So far the first half of the Diamond Leagues Series and other grand prix races have lived up to expectations.
Post-doping era, track and field was supposed to be lifeless. Sort of like baked chicken with no seasonings - bland. The mainstream media has long written off the sport or at least will not write about the sport unless there is a drug scandal involved.
The bad press to the sport was a self-inflicted wound that was somewhat deserved. During the last decade a parade of athletes were found guilty of doping. The sport became the running joke of late night television fueled by ESPN reports that broke into programming to announce to deliver the news.
With a major international championship, 2010 was written off by some.
But the competition within the sport as it must goes on and it does. David Oliver has rebounded from an injury plagued 2009 season to not only break the American Record once, but twice. Almost immediately Kara Patterson became a household name among avoid fans after crushing the American Record in the javelin. Oh, and Chaunte Howard Lowe has emerged to break her own American Record in the high jump not once but twice while also finding time to dabble in the long jump this season.
The compelling force behind track and field is the athlete’s story - the most important ingredient. Their journey. Their toil. Their condition behind the wins, defeats, and records. The story is what the community wants to hear about. And we must never forget that athletes are center stage.
Press Release by USA Track and Field
Indianpolis (April 22) - “We understand that Mr. Merritt’s case is still ongoing with the U.S. Anti-Doping Agency, and USATF awaits USADA’s decision on the case. Any professional athlete in this sport knows that they are solely responsible for anything that goes into their bodies.
For Mr. Merritt to claim inadvertent use of a banned substance due to the ingestion of over-the-counter supplements brings shame to himself and his teammates. Thanks to his selfish actions, he has done damage to our efforts to fight the plague of performance-enhancing drugs in our sport.
“Mr. Merritt has been an integral part of Team USA and the sport in this country. He has now put his entire career under a cloud and in the process made himself the object of jokes. In this day and age, a professional athlete should know better. Personally, I am disgusted by this entire episode.”
November 17, 2008 by · Leave a Comment
Tim Montgomery has fallen far from the days when he was once riding high as the 100-meter world record holder (9.78). Things quickly began to unravel after that race. The world record was erased from the record book in light of doping charges.
It will quickly go one way or the other. Either Montgomery will share some real honesty or he will be there singing the same song of lies and deception as he sits down with HBO’s Real Sports With Bryant Gumbel.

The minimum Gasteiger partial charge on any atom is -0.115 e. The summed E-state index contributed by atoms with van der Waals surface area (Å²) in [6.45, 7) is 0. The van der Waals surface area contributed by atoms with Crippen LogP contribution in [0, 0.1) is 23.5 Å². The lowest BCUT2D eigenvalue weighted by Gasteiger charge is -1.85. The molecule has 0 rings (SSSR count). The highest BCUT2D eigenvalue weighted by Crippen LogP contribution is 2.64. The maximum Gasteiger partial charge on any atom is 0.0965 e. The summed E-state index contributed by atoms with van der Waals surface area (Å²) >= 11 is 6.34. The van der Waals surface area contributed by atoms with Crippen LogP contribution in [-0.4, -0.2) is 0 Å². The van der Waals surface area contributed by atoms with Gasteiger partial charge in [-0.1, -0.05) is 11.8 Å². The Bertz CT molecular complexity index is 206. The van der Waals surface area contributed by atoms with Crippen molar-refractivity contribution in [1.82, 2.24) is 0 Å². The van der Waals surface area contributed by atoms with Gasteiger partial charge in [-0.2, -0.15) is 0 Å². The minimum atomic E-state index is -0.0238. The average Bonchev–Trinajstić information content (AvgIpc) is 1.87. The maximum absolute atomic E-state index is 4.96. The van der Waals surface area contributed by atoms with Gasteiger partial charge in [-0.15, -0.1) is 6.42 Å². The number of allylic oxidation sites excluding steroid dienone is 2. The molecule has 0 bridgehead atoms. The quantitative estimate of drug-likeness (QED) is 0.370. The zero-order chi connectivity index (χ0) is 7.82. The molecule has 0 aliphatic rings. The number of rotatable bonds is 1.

Although he never tested positive for a banned substance, Montgomery was implicated in the U.S. investigation into Bay-Area Laboratory Co-operative (BALCO), near San Francisco.
He later testified about taking performance enhancing drugs during the BALCO trial.
Montgomery, was convicted in a U.S. District Court in Norfolk, VA., of conspiracy to possess, with intent to distribute, and distribution of more than 100 grams of heroin. He received the minimum sentence for the crimes.
“I was blind. I never had a job in my life,” Montgomery told U.S. District Judge Jerome B. Friedman. “I did the wrong thing.”
The sentence will not run concurrent to the 46 months he was given in a New York federal court after pleading guilty in 2007 to conspiracy in a bank fraud and money laundering plot.
The interview will air when Real Sports returns on November 25, 2008 at 10pm ET/PT.
Jay Hicks for Prerace Jitters.
November 1, 2008 by · 2 Comments
Her interview shed light on a selfish individual, who for whatever reason is still holding back on the details related to her fall in the sport.
It seems as though there is much more to the story, but at this point, who really cares?
Her actions have had far reaching impact that she did not foresee. Marion participated in doping and as a result her 400 and 1,600-meter relay teammates from Sydney were stripped of their medals, even though they played by the rules.
The blow back of her selfish actions hit the sport, which was left with a diminished reputation and bank account. Simply put, Jones cost the sport money while at the same time effectively reducing the career earning potential of countless athletes that had nothing to do with her.
At every chance, the media takes aim at Marion Jones, as an example of all that is wrong with track and field.
With that, there is also some good. Despite her best attempts, Jones did not succeed at bringing down the sport. Last year the grand prix meets were still held, and the U.S. Olympic Trials and Beijing Games were run despite her actions. Marion Jones is not and will never be larger than the sport.
The time to tell the truth, the whole truth, and nothing but the truth has passed. Jones is probably still lying albeit maybe only to herself these days. She will never run in the sport again-it’s over. It is time that everyone acknowledges this fact.
We hope this is the last time that we have to talk about Jones. The sport has moved on past the Marion Jones era because she is no longer relevent to the todays events in track and field.
Jay Hicks for Prerace Jitters.
October 29, 2008 by · Leave a Comment
A quick review of the previous guests, we see that the Queen of Television has interviewed stars from Madonna to Jennifer Anistron, so why not Marion Jones?
The point is that Oprah brings her moneymaking and star power in everything that she does and all those big names that featured as guests on the talk show had nothing to lose from it. To the contrary, one might say. In the light of all this, no one could possibly blame Jones for wanting to be on Oprah’s show.
What is next for the fallen star? Marion will probably embark on writing a book and then hit the road on a speaking tour to tell kids how to not ruin your life?
The trouble-prone former Olympian is said to appear on Wednesdays episode of “The Oprah Winfrey Show”in no doubt to clear her name of all the negative attributes that have accompanied the six month jail term after denying for lying about previous drug use.
Jones’s tell-all interview on Wednesday’s episode of “The Oprah Winfrey Show” is to be her first interview since she was released September 5 from a Texas federal prison after completing most of her six-month sentence for lying about steroid use.